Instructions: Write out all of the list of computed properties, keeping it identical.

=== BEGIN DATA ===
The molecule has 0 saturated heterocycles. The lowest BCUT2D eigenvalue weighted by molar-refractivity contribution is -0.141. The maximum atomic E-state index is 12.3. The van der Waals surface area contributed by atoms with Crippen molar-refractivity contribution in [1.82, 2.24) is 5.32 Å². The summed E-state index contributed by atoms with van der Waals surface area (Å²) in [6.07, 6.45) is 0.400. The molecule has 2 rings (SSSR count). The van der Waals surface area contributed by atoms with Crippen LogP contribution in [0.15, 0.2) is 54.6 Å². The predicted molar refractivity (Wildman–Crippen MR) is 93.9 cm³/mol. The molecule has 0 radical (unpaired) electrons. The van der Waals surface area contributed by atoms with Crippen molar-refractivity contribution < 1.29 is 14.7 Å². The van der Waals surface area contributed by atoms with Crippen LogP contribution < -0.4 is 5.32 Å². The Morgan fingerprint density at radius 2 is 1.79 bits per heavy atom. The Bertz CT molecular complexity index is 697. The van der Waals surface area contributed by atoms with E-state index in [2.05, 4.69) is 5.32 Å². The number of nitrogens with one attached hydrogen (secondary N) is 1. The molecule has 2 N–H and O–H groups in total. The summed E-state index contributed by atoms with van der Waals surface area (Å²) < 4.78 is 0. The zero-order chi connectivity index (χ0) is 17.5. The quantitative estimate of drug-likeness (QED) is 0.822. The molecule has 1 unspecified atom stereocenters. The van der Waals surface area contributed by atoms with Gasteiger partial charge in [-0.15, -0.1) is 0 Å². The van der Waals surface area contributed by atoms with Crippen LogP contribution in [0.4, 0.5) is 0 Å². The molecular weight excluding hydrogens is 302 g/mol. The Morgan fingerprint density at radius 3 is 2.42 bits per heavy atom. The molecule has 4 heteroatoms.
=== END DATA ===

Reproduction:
The molecule has 0 saturated heterocycles. The lowest BCUT2D eigenvalue weighted by molar-refractivity contribution is -0.141. The maximum atomic E-state index is 12.3. The van der Waals surface area contributed by atoms with Crippen molar-refractivity contribution in [1.82, 2.24) is 5.32 Å². The summed E-state index contributed by atoms with van der Waals surface area (Å²) in [6.07, 6.45) is 0.400. The molecule has 2 rings (SSSR count). The van der Waals surface area contributed by atoms with Crippen LogP contribution in [0.15, 0.2) is 54.6 Å². The predicted molar refractivity (Wildman–Crippen MR) is 93.9 cm³/mol. The molecule has 0 radical (unpaired) electrons. The van der Waals surface area contributed by atoms with Crippen molar-refractivity contribution < 1.29 is 14.7 Å². The van der Waals surface area contributed by atoms with Crippen LogP contribution < -0.4 is 5.32 Å². The Morgan fingerprint density at radius 2 is 1.79 bits per heavy atom. The Bertz CT molecular complexity index is 697. The van der Waals surface area contributed by atoms with E-state index in [2.05, 4.69) is 5.32 Å². The number of nitrogens with one attached hydrogen (secondary N) is 1. The molecule has 2 N–H and O–H groups in total. The summed E-state index contributed by atoms with van der Waals surface area (Å²) < 4.78 is 0. The zero-order chi connectivity index (χ0) is 17.5. The quantitative estimate of drug-likeness (QED) is 0.822. The molecule has 1 unspecified atom stereocenters. The van der Waals surface area contributed by atoms with Gasteiger partial charge in [-0.15, -0.1) is 0 Å². The van der Waals surface area contributed by atoms with Crippen LogP contribution in [0.4, 0.5) is 0 Å². The molecular weight excluding hydrogens is 302 g/mol. The Morgan fingerprint density at radius 3 is 2.42 bits per heavy atom. The molecule has 4 heteroatoms.